"Look at all the buttercups! Theyíre beautiful and such a pretty buttery-yellow color. I hope there arenít bees in here," Fergus said, as he started walking through the field of flowers. Heíd only gone a few yards when he spotted a highland cow. It had reddish-brown hair that hung down the ground and long, sharp horns that poked out the side of its huge head. The cow began to snort and ran towards Fergus. "Yikes! The cow is charging me. Iíve heard music soothes the savage beast," he remembered. "Iíll pull my bagpipes out of my pocket and play it a song." Fergus took a deep breath and started playing his bagpipes. He pumped his arm up and down as he squeezed the bag. It worked. The highland cow stopped running and started nibbling on the buttercups once again. Fergus kept playing as he walked quickly out of the field.

"There, I made it safely," he laughed, and continued on his walk through the woods.

"Look at all the sheep! Iíve never seen so many wooly creatures in my life," Fergus said. He tiptoed through the animals, being careful not to disturb them as they ate grasses and ferns. "I can only imagine how horrible it would be if all these sheep started to run. Iíd be crushed." He tiptoed past all the sheep.

"There, I made it safely," he breathed a sigh of relief and continued on his walk through the woods.

Something was moving about behind the yellow gorse growing along the path. "Whatís that over there? Why, it looks like a haggis!" Fergus took out his bow and arrow and crept towards the haggis. "I canít wait to taste the haggis after itís boiled in my pot with some tatties and turnips." He was about to shoot it when the haggis turned and saw him. It started to growl and snarl and showed Fergus its sharp teeth. "Yikes! Maybe I donít want haggis after all," he shouted in terror. "Iím getting out of here before it eats me!"

He ran as fast as he could through the woods. He came to the sheep and tiptoed as quickly and quietly as he could past them. He ran towards the field of buttercups and saw the highland cow. It started to snort and chase him, so he grabbed the bagpipes out of his pocket and started squeezing the bag and played a tune. The cow stopped chasing him and Fergus kept running. He ran into the castle, went up the stairs as quickly as he could. He looked to the right and then to the left, but didnít see the haggis. The dragon came out and started to chase him. He ran down the stairs and out of the castle. A roar of flames shot from the dragonís mouth as Fergus jumped over the moat and headed towards home.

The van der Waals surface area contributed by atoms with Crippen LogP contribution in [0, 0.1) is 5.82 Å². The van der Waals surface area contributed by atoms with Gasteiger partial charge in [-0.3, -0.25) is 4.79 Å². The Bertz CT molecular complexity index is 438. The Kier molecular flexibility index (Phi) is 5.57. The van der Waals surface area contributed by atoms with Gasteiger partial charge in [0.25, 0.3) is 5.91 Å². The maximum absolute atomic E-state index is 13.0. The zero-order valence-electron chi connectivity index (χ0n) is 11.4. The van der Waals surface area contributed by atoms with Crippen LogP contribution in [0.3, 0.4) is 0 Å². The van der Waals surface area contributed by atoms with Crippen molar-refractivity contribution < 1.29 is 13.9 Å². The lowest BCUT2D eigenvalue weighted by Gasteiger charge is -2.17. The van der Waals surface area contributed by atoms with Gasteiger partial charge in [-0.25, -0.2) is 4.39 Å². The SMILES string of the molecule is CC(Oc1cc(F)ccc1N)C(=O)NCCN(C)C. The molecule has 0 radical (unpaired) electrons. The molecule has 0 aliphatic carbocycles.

He ran until he was out of breath and soon came to Hadrianís Wall. He jumped onto the wall and ran, balancing himself with his arms out to the side. He was so afraid of the haggis that he jumped from the wall. He stopped to rest for a moment or two and then ran toward the rowan tree. He climbed to the top, looked to the left and then to the right. He was still afraid of the haggis, so he climbed down the tree as fast as he could and ran towards home.

When he got to the loch, he jumped into the cold water and swam across. The Loch Ness Monster stuck its head out of the water and tried to bite Fergus, but he swam so quickly that it didnít get him. He climbed out of the water and ran through the field of heather bells. The bees buzzed all around him. Buzz, buzz, buzz. Swat, swat, swat. They tried to sting him but he was running too quickly. Finally he came to the thistle. He got down on his hands and knees and crawled through the prickly plants as fast as he could. "Ouch, eech, ouch, eech, ouch," he shouted. When he got to the other side, he ran towards his croft. He ran inside and slammed the door shut.

Fergus took a few deep breaths. "Iím safe at last. Weíll, I guess tonight Iíll be having barley soup with turnips again."